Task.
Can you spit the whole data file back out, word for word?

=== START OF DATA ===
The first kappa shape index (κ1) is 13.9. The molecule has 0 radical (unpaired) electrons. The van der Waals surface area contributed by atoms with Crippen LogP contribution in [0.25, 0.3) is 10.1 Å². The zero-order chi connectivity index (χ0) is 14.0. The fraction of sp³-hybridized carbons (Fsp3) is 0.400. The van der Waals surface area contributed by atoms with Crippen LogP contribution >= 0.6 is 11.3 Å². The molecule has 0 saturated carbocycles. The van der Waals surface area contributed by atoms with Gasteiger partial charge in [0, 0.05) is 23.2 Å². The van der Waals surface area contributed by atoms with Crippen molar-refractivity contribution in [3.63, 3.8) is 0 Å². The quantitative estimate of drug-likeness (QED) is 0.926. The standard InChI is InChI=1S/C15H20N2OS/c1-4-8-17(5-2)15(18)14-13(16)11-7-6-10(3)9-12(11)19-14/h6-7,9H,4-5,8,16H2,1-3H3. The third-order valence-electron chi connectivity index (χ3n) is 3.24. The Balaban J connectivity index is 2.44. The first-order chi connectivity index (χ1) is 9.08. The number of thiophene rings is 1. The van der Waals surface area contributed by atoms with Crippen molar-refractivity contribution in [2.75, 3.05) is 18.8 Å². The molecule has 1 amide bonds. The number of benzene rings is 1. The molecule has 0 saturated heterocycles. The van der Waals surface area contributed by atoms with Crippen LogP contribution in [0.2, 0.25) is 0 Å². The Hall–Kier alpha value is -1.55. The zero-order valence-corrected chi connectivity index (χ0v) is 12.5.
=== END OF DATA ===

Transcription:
The first kappa shape index (κ1) is 13.9. The molecule has 0 radical (unpaired) electrons. The van der Waals surface area contributed by atoms with Crippen LogP contribution in [0.25, 0.3) is 10.1 Å². The zero-order chi connectivity index (χ0) is 14.0. The fraction of sp³-hybridized carbons (Fsp3) is 0.400. The van der Waals surface area contributed by atoms with Crippen LogP contribution >= 0.6 is 11.3 Å². The molecule has 0 saturated carbocycles. The van der Waals surface area contributed by atoms with Gasteiger partial charge in [0, 0.05) is 23.2 Å². The van der Waals surface area contributed by atoms with Crippen molar-refractivity contribution in [3.63, 3.8) is 0 Å². The quantitative estimate of drug-likeness (QED) is 0.926. The standard InChI is InChI=1S/C15H20N2OS/c1-4-8-17(5-2)15(18)14-13(16)11-7-6-10(3)9-12(11)19-14/h6-7,9H,4-5,8,16H2,1-3H3. The third-order valence-electron chi connectivity index (χ3n) is 3.24. The Balaban J connectivity index is 2.44. The first-order chi connectivity index (χ1) is 9.08. The number of thiophene rings is 1. The van der Waals surface area contributed by atoms with Crippen molar-refractivity contribution in [2.75, 3.05) is 18.8 Å². The molecule has 1 amide bonds. The number of benzene rings is 1. The molecule has 0 saturated heterocycles. The van der Waals surface area contributed by atoms with Crippen LogP contribution in [0.2, 0.25) is 0 Å². The Hall–Kier alpha value is -1.55. The zero-order valence-corrected chi connectivity index (χ0v) is 12.5.